This is a nice Ducati that came to us for a check over and a service. The new owner had procured it for a very reasonable price or in my words a very cheap price. There are several anomalies that allow it to drift away from its true production form but they seem to accompany the engine and frame unit very well. These narrow case engines are unbustable and will happily rev out to 9,000RPM if they are built well as so few are nowadays, this particular engine had been contested over several years in the classic racing motorcycle club by a decent rider who decided to eventually build it up for road use.
The jelly mold petrol tank from an earlier model would have sported an amount of chrome plating on ether side of the tank. the new owner told me to check out the fiber glass petrol tank for leaks and to his glee I told him it was a steel one that had probably been silver painted due to chrome plating giving up the ghost or more usually to hide some dents, anyway I like it with it’s crazed silver paintwork .
The seat unit looks a little thickset but is ideal for road use. The fairing is a little large but it has to be so as to contain the instrumentation and give good clearance for the handlebars. The headlight afore seems to be crying out for the Perspex cover that would have fitted on the front of the fairing giving a more wind stream effect. I don’t like the side panels as they are a little brick like in design, everything on this bike is very functional although a bit of a mongrel.
A home made wiring loom had been fitted and something on usage kept blowing 2 fuses in the fuse box when any lighting was employed. The problem was traced down to bad earth connections and a couple of shorted wires. A home made tail light mounting plate was a bad earth connection as some flue was used in constructing it. Creating intermittent earth connection. The tail light bulb wiring was also shorting out in the bulb holder. Electrical faults are always time consuming to track down particularly if it’s a custom loom even though the owner had provided a good wiring diagram.
Starting the engine that requires a certain knack in getting the crankshaft just over TDC on the compression stroke. This particular engine is inclined to flood and may blow the odd flame out of the carb bell mouth if you get your kick starting wrong you may find that the engine will lock up on the compression stroke due to its high compression. You may want to use an amount of judicious use of the exhaust valve lifter to help with starting. When the engine starts its raucous note emanates from its open megaphone. It definitely isn’t the loudest tone but it does let the hard of hearing pedestrian know you are in the vicinity. The sound is lovely.
Out of interest I though I would remove the top end of the engine as so much can be learnt about the builder. On removal of the whole top end which is very easy as long as the crank isn’t turned over when the head is off as it will screw the valve timing up. It was found that the bottom bevels were a little on the tight side with zero clearance. I though the easiest way of dealing with this problem was to swap one of the shims behind the crank bevel to give the correct .0002 tenths of an inch clearance on the tightest bevel tooth. I inspected the barrel and the ring gaps and they were in perfect condition as well as the camshaft and followers, obviously a good builder. When checking the bottom bevels it is prudent to check if there is any end float on the crankshaft, this can easily be done without stripping the bottom end. If there is undue end float you will have to shim the crankshaft ends, if you don’t you will have the bottom bevels out. Unfortunately crank shimming is only possible if the engine is removed from the frame and striped down, watch out for those shims I put the top end back on and was satisfied that all was well.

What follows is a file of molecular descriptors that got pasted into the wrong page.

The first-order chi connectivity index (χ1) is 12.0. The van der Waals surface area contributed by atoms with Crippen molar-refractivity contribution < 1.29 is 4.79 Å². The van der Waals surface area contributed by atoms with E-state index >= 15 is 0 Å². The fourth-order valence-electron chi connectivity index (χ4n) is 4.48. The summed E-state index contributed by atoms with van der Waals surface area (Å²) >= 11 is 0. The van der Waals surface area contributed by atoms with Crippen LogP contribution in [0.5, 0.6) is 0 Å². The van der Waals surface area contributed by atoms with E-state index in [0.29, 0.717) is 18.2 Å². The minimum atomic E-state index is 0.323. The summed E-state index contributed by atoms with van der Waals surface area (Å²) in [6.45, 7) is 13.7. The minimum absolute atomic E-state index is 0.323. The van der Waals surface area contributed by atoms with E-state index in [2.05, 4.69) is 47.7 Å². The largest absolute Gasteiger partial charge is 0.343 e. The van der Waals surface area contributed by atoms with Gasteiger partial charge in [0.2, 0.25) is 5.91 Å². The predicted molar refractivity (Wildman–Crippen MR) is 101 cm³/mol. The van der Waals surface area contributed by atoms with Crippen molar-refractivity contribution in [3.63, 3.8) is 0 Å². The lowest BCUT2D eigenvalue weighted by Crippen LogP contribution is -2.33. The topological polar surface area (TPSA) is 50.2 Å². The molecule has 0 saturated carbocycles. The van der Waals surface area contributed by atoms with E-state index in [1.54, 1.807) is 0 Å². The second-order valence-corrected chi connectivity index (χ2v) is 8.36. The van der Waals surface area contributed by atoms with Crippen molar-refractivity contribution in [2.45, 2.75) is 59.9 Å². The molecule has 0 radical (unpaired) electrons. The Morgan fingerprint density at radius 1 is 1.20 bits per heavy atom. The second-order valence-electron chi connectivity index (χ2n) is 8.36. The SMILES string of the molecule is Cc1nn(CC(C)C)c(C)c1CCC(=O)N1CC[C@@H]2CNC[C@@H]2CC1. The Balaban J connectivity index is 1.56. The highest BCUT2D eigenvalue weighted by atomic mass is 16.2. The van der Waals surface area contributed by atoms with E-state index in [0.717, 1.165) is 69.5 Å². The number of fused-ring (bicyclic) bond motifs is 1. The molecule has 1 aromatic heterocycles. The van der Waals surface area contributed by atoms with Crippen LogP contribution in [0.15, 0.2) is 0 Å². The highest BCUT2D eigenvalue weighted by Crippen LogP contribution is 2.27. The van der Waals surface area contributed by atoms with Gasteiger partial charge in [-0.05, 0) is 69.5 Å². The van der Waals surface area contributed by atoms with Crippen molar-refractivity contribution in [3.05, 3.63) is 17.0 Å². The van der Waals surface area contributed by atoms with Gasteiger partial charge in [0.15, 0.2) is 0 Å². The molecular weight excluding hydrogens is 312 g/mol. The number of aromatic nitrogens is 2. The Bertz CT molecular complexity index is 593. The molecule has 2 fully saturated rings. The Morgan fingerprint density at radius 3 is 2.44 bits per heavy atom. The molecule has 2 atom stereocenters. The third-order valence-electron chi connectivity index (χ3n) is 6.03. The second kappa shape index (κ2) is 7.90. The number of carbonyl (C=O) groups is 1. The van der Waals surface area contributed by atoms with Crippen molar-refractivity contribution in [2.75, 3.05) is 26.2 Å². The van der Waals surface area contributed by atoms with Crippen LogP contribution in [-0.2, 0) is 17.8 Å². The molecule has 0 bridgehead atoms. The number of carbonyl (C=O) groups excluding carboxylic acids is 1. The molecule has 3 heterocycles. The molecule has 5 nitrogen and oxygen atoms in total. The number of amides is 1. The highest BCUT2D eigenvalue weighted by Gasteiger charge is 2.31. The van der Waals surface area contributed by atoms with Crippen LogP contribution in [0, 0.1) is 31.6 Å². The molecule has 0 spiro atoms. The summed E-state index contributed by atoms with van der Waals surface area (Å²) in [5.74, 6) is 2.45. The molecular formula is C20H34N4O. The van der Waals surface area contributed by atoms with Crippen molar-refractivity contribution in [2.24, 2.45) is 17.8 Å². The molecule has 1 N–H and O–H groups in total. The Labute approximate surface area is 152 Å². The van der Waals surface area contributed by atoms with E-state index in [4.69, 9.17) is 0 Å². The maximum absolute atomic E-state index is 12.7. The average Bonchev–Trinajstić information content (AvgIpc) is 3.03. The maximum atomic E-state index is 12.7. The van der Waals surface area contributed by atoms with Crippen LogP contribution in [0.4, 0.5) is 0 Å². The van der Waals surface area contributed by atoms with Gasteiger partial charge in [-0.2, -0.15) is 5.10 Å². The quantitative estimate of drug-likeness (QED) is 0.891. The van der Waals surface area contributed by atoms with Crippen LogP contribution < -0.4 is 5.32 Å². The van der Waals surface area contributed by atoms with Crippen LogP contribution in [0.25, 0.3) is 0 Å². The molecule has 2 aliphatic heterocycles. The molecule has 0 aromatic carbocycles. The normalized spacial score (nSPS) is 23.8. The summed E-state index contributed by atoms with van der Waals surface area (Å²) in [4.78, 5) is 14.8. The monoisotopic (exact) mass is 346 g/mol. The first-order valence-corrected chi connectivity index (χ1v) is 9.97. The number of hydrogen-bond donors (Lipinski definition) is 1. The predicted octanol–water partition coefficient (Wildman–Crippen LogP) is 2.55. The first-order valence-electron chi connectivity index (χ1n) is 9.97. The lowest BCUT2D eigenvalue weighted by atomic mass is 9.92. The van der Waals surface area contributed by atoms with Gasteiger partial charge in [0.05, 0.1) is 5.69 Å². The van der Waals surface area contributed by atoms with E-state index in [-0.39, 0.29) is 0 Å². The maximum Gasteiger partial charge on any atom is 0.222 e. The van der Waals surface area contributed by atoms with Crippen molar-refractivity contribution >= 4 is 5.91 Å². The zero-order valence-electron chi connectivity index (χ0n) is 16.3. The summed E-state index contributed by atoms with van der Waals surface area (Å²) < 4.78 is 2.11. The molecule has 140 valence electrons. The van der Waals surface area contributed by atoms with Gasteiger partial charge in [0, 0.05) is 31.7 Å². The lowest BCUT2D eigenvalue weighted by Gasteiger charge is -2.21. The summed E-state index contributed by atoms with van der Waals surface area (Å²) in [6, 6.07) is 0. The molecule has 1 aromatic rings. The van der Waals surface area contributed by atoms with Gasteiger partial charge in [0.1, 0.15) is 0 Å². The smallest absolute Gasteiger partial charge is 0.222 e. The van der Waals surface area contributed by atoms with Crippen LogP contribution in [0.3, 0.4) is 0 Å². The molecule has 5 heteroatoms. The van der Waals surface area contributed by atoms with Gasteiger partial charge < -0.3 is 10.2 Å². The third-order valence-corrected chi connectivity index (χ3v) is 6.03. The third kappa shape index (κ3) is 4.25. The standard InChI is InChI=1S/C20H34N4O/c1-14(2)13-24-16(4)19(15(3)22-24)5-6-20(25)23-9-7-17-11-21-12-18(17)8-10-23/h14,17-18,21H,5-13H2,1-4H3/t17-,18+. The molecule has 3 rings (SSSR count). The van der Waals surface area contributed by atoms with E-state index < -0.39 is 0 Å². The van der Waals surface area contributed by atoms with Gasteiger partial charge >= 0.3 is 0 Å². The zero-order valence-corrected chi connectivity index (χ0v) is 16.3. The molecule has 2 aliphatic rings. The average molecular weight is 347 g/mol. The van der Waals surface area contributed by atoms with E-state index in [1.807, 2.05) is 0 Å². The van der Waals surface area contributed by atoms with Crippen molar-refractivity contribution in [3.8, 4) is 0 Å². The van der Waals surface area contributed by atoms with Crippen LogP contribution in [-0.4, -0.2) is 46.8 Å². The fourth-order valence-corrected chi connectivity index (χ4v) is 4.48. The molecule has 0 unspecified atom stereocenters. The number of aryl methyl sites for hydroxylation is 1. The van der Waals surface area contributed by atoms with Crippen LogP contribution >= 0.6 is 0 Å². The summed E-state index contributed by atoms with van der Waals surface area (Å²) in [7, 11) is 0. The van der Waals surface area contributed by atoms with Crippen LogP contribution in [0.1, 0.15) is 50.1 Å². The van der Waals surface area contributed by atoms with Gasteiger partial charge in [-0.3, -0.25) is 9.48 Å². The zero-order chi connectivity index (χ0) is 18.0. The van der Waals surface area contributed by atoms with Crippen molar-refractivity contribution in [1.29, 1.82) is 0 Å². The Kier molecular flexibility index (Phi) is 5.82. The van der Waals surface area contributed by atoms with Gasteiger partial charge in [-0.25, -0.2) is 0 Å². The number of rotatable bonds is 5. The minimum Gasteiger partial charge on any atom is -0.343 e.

Another start up by bump starting in second gear as I do when I rev mine and she starts up with no problem. I’m not used to kick starting small Dukes as I fear damaging as already damaged right ankle. All in all, the owner has bought well as I would be proud to be its new owner if ever he cares to part with it. There are a few amendments that I would make to the Ducati, I would lower the compression ratio so as to give less embarrassing start ups. The ignition timing is good at 36 to 37 degrees before top dead centre. I would defiantly put the nose cone as it will keep any rain out of the electrics behind the fairing. Some slight carb adjustments would be a good idea after lowering the compression ratio. Floppy kick starters can be a prob. I would ditch the side panels and fit something else to match the tank. I suppose that’s it.